Partitioning, new with MySQL 5.1, has complicated interactions with queries and indexes. If one isn’t careful it is easy to degrade performance. For example, select queries that go with that grain (queries where partition elimination occurs) can be much quicker, but select queries that go against that grain can be much slower. Queries that go against the grain must query each partition, so for a table with 12 partitions, one query against that table can result in 12 queries, one against each of the partitions. An example of this would be a query against a month partitioned table that is looking to see how much activity a product had in the past 12 months.
The ideal partitioning scheme would be a system where all queries only needs to access data from one partition. This describes enterprise software deployed as a service where multiple enterprise tenants all exist within one database . As one enterprise tenant (think of a company like a bank, manufacturing firm, or retailer, not a consumer using facebook or twitter) only queries their own data, the enterprise tenantId provides an ideal grain on which divide up the data. This means each table that has tenant specific data must have a tenantId. A Sale table for a multi-tenant database would look like this:
CREATE TABLE Sale (
tenantId int NOT NULL,
orderId int NOT NULL,
customerId int NOT NULL,
productId int NOT NULL,
unit int NOT NULL,
purchaseAmount decimal(16,2) NOT NULL,
purchaseCost decimal(16,2) NOT NULL,
purchaseDate datetime NOT NULL,
PRIMARY KEY (tenantId, orderId),
KEY idx_sale_product (productId),
KEY idx_sale_customer (customerId),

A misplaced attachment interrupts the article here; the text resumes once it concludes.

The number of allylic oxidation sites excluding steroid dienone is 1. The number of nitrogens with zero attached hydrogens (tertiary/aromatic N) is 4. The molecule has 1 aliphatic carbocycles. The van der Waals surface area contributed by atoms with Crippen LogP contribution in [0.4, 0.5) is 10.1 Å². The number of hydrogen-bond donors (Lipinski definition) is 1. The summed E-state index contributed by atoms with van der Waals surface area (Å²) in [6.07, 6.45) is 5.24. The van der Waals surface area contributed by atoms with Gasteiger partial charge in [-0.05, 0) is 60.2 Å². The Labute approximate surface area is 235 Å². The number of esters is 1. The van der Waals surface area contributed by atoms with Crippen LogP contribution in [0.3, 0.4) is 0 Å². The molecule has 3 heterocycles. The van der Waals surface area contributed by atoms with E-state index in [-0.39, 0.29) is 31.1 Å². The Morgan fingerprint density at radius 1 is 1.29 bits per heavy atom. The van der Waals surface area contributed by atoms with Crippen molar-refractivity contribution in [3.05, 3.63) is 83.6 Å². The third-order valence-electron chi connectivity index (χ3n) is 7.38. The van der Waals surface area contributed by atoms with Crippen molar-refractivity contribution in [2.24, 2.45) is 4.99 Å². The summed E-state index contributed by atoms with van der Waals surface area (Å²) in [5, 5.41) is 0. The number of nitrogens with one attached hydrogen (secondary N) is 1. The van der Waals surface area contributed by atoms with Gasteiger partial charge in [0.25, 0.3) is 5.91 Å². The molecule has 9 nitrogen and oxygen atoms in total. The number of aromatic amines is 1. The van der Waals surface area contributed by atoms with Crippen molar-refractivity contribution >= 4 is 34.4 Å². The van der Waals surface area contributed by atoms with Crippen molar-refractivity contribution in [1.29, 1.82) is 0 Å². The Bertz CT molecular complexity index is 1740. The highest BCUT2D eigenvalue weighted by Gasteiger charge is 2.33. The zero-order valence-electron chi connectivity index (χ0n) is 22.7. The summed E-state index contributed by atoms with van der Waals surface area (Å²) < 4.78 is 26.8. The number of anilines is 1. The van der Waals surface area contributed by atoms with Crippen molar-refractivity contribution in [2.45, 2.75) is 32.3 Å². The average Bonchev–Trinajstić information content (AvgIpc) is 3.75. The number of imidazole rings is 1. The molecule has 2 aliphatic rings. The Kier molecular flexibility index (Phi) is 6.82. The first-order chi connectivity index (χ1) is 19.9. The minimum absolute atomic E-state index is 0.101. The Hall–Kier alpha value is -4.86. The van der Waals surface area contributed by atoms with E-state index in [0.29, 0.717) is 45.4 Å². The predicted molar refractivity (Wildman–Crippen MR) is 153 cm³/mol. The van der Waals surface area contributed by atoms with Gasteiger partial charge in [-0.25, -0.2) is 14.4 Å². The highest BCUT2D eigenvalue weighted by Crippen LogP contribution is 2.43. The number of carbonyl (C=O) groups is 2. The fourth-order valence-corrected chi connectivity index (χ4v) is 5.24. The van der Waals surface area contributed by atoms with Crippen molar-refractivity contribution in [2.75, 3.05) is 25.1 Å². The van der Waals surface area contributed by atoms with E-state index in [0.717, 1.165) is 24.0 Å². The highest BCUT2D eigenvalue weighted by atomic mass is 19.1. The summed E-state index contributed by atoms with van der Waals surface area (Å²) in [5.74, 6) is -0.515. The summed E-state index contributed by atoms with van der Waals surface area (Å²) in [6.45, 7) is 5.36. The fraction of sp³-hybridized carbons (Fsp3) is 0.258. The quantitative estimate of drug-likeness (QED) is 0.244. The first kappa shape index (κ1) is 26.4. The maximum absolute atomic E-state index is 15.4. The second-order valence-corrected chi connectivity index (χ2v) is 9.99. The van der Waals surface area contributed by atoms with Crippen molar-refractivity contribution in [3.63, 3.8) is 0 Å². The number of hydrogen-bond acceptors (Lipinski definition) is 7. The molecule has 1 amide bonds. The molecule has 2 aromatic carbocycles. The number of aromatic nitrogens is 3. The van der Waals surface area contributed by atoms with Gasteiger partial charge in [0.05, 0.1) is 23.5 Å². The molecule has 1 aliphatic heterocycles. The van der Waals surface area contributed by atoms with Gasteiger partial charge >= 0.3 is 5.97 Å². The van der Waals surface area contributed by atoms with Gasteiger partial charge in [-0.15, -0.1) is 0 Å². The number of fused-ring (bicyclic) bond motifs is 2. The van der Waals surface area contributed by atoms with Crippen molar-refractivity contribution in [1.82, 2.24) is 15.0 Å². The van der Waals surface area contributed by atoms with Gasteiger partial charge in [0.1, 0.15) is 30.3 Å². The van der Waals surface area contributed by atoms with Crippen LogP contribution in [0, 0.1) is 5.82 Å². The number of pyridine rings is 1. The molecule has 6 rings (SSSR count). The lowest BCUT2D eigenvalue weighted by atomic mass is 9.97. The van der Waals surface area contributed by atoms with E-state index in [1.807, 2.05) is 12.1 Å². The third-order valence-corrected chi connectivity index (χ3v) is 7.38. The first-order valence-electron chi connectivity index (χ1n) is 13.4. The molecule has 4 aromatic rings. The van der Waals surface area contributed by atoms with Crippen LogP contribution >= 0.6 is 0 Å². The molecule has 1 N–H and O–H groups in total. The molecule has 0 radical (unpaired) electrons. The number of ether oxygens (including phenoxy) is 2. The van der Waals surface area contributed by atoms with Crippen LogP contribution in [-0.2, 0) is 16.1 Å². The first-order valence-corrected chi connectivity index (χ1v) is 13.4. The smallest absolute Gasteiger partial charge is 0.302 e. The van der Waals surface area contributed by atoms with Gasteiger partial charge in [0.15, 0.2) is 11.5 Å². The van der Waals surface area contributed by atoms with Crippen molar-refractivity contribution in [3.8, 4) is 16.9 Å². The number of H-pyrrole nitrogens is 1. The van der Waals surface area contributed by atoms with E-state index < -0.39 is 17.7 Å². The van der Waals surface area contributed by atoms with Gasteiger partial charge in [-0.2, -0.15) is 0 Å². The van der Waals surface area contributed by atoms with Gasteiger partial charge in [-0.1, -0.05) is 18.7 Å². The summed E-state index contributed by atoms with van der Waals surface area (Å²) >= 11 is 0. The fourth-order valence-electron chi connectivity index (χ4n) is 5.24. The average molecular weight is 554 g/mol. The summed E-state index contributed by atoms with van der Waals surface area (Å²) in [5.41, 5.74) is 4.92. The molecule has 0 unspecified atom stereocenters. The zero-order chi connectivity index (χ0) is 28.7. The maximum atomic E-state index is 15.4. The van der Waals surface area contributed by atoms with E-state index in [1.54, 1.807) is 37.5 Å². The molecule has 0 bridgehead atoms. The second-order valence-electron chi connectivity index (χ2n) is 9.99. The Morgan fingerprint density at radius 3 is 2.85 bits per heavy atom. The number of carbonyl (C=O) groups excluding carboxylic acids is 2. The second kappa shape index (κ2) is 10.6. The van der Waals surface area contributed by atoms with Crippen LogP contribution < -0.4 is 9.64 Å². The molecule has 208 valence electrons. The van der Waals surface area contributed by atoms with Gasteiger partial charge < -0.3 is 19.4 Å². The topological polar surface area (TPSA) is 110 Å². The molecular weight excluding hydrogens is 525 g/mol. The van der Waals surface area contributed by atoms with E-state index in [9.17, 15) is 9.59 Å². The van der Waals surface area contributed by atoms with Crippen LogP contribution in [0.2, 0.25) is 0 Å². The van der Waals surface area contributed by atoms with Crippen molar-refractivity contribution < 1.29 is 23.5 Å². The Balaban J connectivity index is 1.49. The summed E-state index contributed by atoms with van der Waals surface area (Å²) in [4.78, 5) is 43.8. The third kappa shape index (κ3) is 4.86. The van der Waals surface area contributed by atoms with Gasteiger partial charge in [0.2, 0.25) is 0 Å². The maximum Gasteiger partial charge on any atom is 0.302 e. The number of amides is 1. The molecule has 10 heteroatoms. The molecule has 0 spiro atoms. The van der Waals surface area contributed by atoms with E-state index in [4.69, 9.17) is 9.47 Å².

KEY idx_sale_purchaseDate (purchaseDate)
) PARTITION BY LIST(tenantId) (
PARTITION t1 VALUES IN (1) ENGINE=InnoDB,
PARTITION t2 VALUES IN (2) ENGINE=InnoDB,
PARTITION t3 VALUES IN (3) ENGINE=InnoDB,
PARTITION t4 VALUES IN (4) ENGINE=InnoDB,
PARTITION t5 VALUES IN (5) ENGINE=InnoDB)
If you are using InnoDB, an alternative to partitioning by tenant is to create clustered indexes by tenantId. Before MySQL had partitioning, this was a good way to implement a multi-tenant database. If you are curious about this type of solution you can find more here:
Both partitioning by tenant and using InnoDB clustered indexes as in the above article are roughly going to perform the same for large data volumes.
The advantage that partitioning provides is on administrative tasks like server splits. When there are too many tenants on one server and a split needs to occur the stressed out database data can be replicated to another server. After the replication there will be two servers, each with roughly half of the tenants inactive. Instead of slow and hardware consuming mass delete of now inactive tenants on a server the inactive partitions can be dropped in a second. While the server split is still painful, this makes the reallocation of tenants across servers easier and the system is fully available far earlier.
There there are the other administrate benefits with partitioning, such as dropping the data for an inactive tenant quickly.
A downside is that you have to keep the partitioning list or range current as new tenants are added. You will probably want to pre-allocate tenant partitions to avoid having to add partitions at the last moment.
However, be aware of the partitioning limitations, such as only 1024 partitions per table. This means only 1024 tenants per database, so if you store more than 1024 tenants in one database you will want to combine multiple tenants into one partition.
If you expect to overwhelm a single database server, and if you are developing enterprise software as a service that is very possible as even simple enterprise applications seem to generate terabytes of data these days, you should strongly considering partitioning tables by the tenant.